Alternative flash content


Ask the Midwife
1000 characters left

Running For Two

running-stretch-300wGuidelines for Pregnant Runners

If you were running before becoming pregnant, you don't need to stop just because you're expecting. That being said, it depends on if you qualify with a healthy, low-risk pregnancy. Being at risk for certain medical conditions can halt even seasoned runners from running during pregnancy. Discuss your health and running schedule with your midwife or health care provider as soon as you know you are pregnant.

Where Should You Run?

If you are going to keep running, your belly and all, where is it safe to run? It is suggested you run on even terrain, avoiding hills. Running on a track can keep you close to your car when you need to call it quits. Because of the increased pressure on your bladder, it's a good idea to plan your outdoor runs around a bathroom stop (or two!). As your center of gravity changes later on in pregnancy, your abdomen gets bigger so you're at a greater risk for falls. It is recommended that you try running indoors on a treadmill during the second and third trimesters. As a seasoned runner you know that different muscles are used on the treadmill so adjust your mileage accordingly.

What Should You Wear?

Since you are an experienced runner you know what to wear. Before pregnancy you might have been smaller in the bust area; now here you are with swollen and possibly tender breasts. You need to wear a supportive sports bra. Invest in a supportive belly band. Worn underneath your clothes, it supports your back and belly and gives you an instant lift. If it is time for new shoes run out and get some right away (pun intended). It won't be long and your wicking running clothes may no longer fit. Remember that controlling your body temperature is more important than ever, and you don't want to overheat. Here are links to online stores with maternity active-wear:

Don't Forget Your Basics

  • Warm-up, cool down, stretch well afterwards.
  • Make sure you are well hydrated before, during and after the run and if you can run in the coolest part of the day.
  • Check your heart rate periodically. Stay in the safe target zone you discussed with your midwife or other health professional.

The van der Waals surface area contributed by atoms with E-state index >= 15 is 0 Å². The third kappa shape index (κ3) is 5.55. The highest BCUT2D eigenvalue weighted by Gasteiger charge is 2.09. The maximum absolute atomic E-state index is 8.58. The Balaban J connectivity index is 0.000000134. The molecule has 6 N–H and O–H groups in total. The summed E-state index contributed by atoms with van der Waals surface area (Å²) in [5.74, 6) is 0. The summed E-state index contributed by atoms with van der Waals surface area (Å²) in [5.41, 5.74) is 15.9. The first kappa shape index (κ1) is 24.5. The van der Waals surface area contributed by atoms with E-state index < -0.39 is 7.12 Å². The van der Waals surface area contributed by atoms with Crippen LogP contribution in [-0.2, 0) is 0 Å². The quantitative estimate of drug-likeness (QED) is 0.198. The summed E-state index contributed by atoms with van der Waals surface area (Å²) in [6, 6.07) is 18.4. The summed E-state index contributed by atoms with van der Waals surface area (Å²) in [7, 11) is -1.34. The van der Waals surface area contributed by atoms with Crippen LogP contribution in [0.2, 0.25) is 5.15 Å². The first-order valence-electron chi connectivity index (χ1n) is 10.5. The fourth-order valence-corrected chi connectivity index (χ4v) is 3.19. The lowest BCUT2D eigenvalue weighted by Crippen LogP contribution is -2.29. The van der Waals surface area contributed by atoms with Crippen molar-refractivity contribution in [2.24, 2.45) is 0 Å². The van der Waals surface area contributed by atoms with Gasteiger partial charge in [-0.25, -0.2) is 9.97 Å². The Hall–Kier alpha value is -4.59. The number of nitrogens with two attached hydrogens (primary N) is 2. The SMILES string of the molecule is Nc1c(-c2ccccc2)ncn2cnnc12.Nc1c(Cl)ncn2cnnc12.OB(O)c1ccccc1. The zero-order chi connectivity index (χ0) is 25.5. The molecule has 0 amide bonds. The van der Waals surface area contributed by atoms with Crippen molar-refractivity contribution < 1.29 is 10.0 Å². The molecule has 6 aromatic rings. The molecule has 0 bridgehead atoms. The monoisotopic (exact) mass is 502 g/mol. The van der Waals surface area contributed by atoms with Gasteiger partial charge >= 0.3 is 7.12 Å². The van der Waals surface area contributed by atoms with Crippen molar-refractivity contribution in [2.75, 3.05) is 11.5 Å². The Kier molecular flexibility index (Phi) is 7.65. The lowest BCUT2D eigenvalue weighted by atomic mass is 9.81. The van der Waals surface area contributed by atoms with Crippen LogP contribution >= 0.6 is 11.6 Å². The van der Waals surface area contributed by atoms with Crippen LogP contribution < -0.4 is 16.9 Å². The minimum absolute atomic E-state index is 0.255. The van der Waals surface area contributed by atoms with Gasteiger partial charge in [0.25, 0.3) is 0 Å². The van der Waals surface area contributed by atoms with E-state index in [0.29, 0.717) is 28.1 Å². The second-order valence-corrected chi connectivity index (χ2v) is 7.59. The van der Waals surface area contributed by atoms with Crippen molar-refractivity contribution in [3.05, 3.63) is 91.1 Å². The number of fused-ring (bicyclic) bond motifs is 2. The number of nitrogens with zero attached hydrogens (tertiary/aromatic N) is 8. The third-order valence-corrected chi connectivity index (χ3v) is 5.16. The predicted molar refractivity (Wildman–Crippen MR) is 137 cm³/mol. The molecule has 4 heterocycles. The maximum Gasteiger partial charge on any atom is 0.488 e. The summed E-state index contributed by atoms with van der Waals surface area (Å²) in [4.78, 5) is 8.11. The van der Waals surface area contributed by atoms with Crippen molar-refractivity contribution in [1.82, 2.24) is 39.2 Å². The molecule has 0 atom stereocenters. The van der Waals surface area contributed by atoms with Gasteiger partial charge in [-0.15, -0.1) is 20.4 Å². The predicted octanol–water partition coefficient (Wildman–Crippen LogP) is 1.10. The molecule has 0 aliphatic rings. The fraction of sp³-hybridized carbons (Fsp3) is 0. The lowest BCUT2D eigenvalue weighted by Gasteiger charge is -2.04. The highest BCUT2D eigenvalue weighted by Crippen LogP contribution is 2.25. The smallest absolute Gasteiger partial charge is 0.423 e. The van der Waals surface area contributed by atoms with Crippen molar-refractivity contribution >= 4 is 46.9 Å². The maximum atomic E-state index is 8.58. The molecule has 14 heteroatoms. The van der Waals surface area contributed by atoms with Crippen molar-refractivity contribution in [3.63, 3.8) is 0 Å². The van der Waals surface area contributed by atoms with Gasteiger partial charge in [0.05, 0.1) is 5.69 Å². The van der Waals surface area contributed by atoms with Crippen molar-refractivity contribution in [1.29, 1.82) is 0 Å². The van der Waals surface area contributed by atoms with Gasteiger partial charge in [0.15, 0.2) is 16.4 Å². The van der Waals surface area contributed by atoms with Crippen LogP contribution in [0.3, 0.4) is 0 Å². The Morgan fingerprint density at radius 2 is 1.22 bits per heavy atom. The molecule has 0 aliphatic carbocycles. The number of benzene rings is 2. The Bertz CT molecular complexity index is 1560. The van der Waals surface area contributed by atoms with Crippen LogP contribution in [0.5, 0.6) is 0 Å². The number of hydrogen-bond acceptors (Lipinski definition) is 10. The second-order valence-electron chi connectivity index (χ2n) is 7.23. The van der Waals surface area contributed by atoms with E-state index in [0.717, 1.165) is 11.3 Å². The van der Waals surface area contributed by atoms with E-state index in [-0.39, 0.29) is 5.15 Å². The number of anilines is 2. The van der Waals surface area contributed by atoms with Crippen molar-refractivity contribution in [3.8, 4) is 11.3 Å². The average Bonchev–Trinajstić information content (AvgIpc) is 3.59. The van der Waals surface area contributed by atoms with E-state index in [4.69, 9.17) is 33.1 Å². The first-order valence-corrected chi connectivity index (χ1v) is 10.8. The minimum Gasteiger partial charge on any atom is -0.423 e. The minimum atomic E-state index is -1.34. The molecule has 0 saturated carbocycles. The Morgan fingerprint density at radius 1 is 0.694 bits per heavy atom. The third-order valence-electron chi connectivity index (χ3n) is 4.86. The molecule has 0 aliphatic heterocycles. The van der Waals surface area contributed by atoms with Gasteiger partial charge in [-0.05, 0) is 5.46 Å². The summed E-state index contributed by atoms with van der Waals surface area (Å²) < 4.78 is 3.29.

• If you're going for an outdoor run, always let someone know your route and when you expect to return. Try not to run in isolated areas or on high-traffic routes if you're running on the street. Safety should be your top priority, so bring a cell phone in case of an emergency or always run with a buddy.

When Should You Call It Quits?

Listen to your body day to day. When running for two you've got more weight to carry, less ability to breathe deeply, and more than yourself to think about. It can be hard to stop doing something you love. If running is your passion and you've done it for years, it may be difficult to hang up your shoes and turn to walking, swimming, or a stationary bike. As your belly gets larger you might try a run/walk combination. The bottom line, your body will probably let you know when it is time to quit and embrace the weeks ahead with a lower-impact aerobic exercise. You never know, you just might discover another passion for your cross-training days again after baby. Most importantly, don't get frustrated with your running abilities while pregnant. Remember that your body is hard at work developing your little one, so while you may not be able to run as long or as fast as you used to, after your baby is born, you'll soon be able to get back on the running wagon.

What Are The Risk Factors To Look For?

If pregnant runners see that their heart is beating very fast, if there is shortness of breath or any bleeding, they should stop. If there is any tightening in your abdomen (contractions), leakage of fluid, fatigue, or dizziness, it's time to stop! You really need to be in tune that you are now a mom-to-be, running for two, and know when enough is enough and not to push yourself. Be sure to read Keys of Safe Pregnancy Exercise.  CREATE LINK